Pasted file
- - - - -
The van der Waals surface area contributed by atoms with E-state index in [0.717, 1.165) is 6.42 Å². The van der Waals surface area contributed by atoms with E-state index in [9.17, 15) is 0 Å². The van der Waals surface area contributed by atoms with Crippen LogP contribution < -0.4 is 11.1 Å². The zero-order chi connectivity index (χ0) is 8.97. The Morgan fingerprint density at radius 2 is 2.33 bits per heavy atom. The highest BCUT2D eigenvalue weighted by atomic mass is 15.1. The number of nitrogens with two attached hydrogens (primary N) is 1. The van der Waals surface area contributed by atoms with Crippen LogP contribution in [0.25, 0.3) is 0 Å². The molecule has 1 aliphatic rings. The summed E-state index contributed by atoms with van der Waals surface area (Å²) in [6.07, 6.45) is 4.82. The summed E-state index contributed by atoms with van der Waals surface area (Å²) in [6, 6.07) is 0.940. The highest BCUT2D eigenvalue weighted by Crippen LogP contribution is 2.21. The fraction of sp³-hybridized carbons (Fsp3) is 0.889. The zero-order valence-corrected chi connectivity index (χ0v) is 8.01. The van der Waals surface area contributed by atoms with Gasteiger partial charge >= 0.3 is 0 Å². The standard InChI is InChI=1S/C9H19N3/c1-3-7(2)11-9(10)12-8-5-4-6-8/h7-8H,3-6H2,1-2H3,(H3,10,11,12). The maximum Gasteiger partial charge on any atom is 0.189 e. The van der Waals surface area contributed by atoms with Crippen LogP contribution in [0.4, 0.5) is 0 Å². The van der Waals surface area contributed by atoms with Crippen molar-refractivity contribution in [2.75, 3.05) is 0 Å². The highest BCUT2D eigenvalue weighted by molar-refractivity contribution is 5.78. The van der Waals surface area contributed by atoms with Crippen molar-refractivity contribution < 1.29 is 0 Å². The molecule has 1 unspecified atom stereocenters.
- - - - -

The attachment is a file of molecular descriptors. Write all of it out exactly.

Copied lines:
The van der Waals surface area contributed by atoms with E-state index in [0.717, 1.165) is 6.42 Å². The van der Waals surface area contributed by atoms with E-state index in [9.17, 15) is 0 Å². The van der Waals surface area contributed by atoms with Crippen LogP contribution < -0.4 is 11.1 Å². The zero-order chi connectivity index (χ0) is 8.97. The Morgan fingerprint density at radius 2 is 2.33 bits per heavy atom. The highest BCUT2D eigenvalue weighted by atomic mass is 15.1. The number of nitrogens with two attached hydrogens (primary N) is 1. The van der Waals surface area contributed by atoms with Crippen LogP contribution in [0.25, 0.3) is 0 Å². The molecule has 1 aliphatic rings. The summed E-state index contributed by atoms with van der Waals surface area (Å²) in [6.07, 6.45) is 4.82. The summed E-state index contributed by atoms with van der Waals surface area (Å²) in [6, 6.07) is 0.940. The highest BCUT2D eigenvalue weighted by Crippen LogP contribution is 2.21. The fraction of sp³-hybridized carbons (Fsp3) is 0.889. The zero-order valence-corrected chi connectivity index (χ0v) is 8.01. The van der Waals surface area contributed by atoms with Gasteiger partial charge >= 0.3 is 0 Å². The standard InChI is InChI=1S/C9H19N3/c1-3-7(2)11-9(10)12-8-5-4-6-8/h7-8H,3-6H2,1-2H3,(H3,10,11,12). The maximum Gasteiger partial charge on any atom is 0.189 e. The van der Waals surface area contributed by atoms with Crippen LogP contribution in [0.4, 0.5) is 0 Å². The van der Waals surface area contributed by atoms with Crippen molar-refractivity contribution in [2.75, 3.05) is 0 Å². The highest BCUT2D eigenvalue weighted by molar-refractivity contribution is 5.78. The van der Waals surface area contributed by atoms with Crippen molar-refractivity contribution < 1.29 is 0 Å². The molecule has 1 unspecified atom stereocenters.